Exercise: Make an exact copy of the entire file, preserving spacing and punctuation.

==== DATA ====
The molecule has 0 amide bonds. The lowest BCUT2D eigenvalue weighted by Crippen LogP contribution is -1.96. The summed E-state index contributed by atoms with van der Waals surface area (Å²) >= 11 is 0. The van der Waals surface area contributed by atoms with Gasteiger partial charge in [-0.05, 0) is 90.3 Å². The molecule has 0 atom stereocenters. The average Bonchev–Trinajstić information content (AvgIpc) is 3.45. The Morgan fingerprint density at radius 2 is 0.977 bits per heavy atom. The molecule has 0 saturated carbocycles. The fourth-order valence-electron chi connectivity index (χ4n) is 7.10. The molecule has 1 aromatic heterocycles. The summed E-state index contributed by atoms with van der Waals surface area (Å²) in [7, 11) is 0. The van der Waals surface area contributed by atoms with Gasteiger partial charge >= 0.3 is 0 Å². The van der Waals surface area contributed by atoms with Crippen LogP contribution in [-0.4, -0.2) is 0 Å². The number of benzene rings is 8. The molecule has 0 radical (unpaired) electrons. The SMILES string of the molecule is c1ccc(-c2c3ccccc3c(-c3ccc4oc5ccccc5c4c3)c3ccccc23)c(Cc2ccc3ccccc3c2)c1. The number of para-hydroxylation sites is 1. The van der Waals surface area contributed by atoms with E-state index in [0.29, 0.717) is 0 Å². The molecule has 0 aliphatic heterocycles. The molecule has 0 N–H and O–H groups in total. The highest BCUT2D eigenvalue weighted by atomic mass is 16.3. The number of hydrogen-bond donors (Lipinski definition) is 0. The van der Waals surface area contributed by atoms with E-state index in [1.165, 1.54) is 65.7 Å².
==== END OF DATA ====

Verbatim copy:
The molecule has 0 amide bonds. The lowest BCUT2D eigenvalue weighted by Crippen LogP contribution is -1.96. The summed E-state index contributed by atoms with van der Waals surface area (Å²) >= 11 is 0. The van der Waals surface area contributed by atoms with Gasteiger partial charge in [-0.05, 0) is 90.3 Å². The molecule has 0 atom stereocenters. The average Bonchev–Trinajstić information content (AvgIpc) is 3.45. The Morgan fingerprint density at radius 2 is 0.977 bits per heavy atom. The molecule has 0 saturated carbocycles. The fourth-order valence-electron chi connectivity index (χ4n) is 7.10. The molecule has 1 aromatic heterocycles. The summed E-state index contributed by atoms with van der Waals surface area (Å²) in [7, 11) is 0. The van der Waals surface area contributed by atoms with Gasteiger partial charge >= 0.3 is 0 Å². The van der Waals surface area contributed by atoms with Crippen LogP contribution in [-0.4, -0.2) is 0 Å². The number of benzene rings is 8. The molecule has 0 radical (unpaired) electrons. The SMILES string of the molecule is c1ccc(-c2c3ccccc3c(-c3ccc4oc5ccccc5c4c3)c3ccccc23)c(Cc2ccc3ccccc3c2)c1. The number of para-hydroxylation sites is 1. The van der Waals surface area contributed by atoms with E-state index in [0.29, 0.717) is 0 Å². The molecule has 0 aliphatic heterocycles. The molecule has 0 N–H and O–H groups in total. The highest BCUT2D eigenvalue weighted by atomic mass is 16.3. The number of hydrogen-bond donors (Lipinski definition) is 0. The van der Waals surface area contributed by atoms with E-state index in [1.165, 1.54) is 65.7 Å².